Immigrants Replacing Low-Skill U.S.-Born Workers

By Center for Immigration Studies, Special for  USDR

A new report from the Center for Immigration Studies demonstrates that low-skilled immigrants are replacing low-skilled native-born workers in the job  market.

The new study of actual hours worked per year (rather than simply participation in the labor market) does not answer the question of whether immigrants push natives out of the workforce. But it does demonstrate that as natives leave the workforce — whether because of competition from immigrants, insufficient wages, overreliance on welfare, distaste for manual labor, or some other reason — employers turn increasingly to  immigrants.

The Census Bureau’s American Time Use Survey shows that labor-force dropout by men in their prime working years – ages 25 to 54 – has been especially severe among natives without a high school degree. “Native-born high school dropouts worked the equivalent of only 35 full-time weeks per year during the 2003-2015 period, while immigrant dropouts worked 49 equivalent weeks. Native-born dropouts saw their work time decline from 41 weeks in 2003-2005 to 32 weeks in 2012-2015,” writes Jason Richwine, author of the study and an independent public policy  analyst.

Mark Krikorian, executive director of the Center, said, “Low-skill American men have been dropping out of the labor force at the same time that low-skill immigrants are finding plenty of work. Whatever its other effects, mass immigration serves to paper over this serious social problem, reducing the incentive for employers and policymakers to explore and address its underlying  causes.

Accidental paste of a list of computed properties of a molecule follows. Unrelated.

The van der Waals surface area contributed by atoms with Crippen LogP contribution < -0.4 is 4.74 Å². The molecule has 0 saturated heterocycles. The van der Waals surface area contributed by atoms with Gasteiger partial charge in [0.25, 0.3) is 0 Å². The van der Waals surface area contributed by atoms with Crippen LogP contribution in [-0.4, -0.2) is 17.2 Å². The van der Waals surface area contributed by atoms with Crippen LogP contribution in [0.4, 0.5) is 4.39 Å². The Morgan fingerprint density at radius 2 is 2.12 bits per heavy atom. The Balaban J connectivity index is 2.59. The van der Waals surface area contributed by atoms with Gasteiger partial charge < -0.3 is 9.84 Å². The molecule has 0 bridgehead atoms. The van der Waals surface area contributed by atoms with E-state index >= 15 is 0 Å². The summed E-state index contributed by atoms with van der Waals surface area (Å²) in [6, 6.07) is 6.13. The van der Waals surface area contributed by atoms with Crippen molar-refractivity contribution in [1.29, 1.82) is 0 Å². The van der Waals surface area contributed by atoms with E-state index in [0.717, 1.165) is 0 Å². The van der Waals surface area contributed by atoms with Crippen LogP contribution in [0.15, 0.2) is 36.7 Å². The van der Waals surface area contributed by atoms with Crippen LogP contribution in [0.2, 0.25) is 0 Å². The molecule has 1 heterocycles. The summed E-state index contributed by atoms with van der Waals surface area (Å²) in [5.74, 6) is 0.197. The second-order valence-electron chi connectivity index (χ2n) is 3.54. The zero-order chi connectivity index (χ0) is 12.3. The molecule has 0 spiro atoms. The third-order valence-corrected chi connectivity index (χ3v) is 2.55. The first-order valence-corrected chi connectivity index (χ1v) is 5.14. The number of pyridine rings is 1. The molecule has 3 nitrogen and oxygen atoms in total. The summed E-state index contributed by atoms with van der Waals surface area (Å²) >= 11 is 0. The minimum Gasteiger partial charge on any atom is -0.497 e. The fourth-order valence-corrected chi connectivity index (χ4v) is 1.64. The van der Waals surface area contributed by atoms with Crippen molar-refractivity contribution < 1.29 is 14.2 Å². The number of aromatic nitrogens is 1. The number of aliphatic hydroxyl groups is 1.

View the entire study at:  http://cis.org/Immigrants-Replace-Low-Skill-Natives-in-the-Workforce

Some of the findings of the study  include:

  • Among natives without a high school degree, the fraction who were neither working nor looking for work rose from 26 percent in 1994 to 35 percent in 2015. Over the same period, the fraction of their immigrant counterparts who were out of the labor force actually declined from 12 percent to 8 percent.
  • Turning to hours spent working, native-born high school dropouts worked an average of 1,391 hours (the equivalent of about 35 full-time weeks) per year between 2003 and 2015, while immigrant dropouts worked 1,955 hours (or 49 full-time weeks) per year.
  • Native-born dropouts have seen their work time decline from 41 equivalent full-time weeks in the 2003- 2005 period to 32 weeks in 2012-2015, while immigrant dropouts declined only from 52 weeks to 50 weeks.
  • While natives fell from 56 percent of the nation’s high school dropouts to 52 percent, their share of the labor performed by all dropouts declined much faster — from 50 percent in the 2003-2005 period to 40 percent in 2012-2015.
  • Among men with more than a high school degree, there are no significant differences in work time between immigrants and natives.

SOURCE Center for Immigration  Studies

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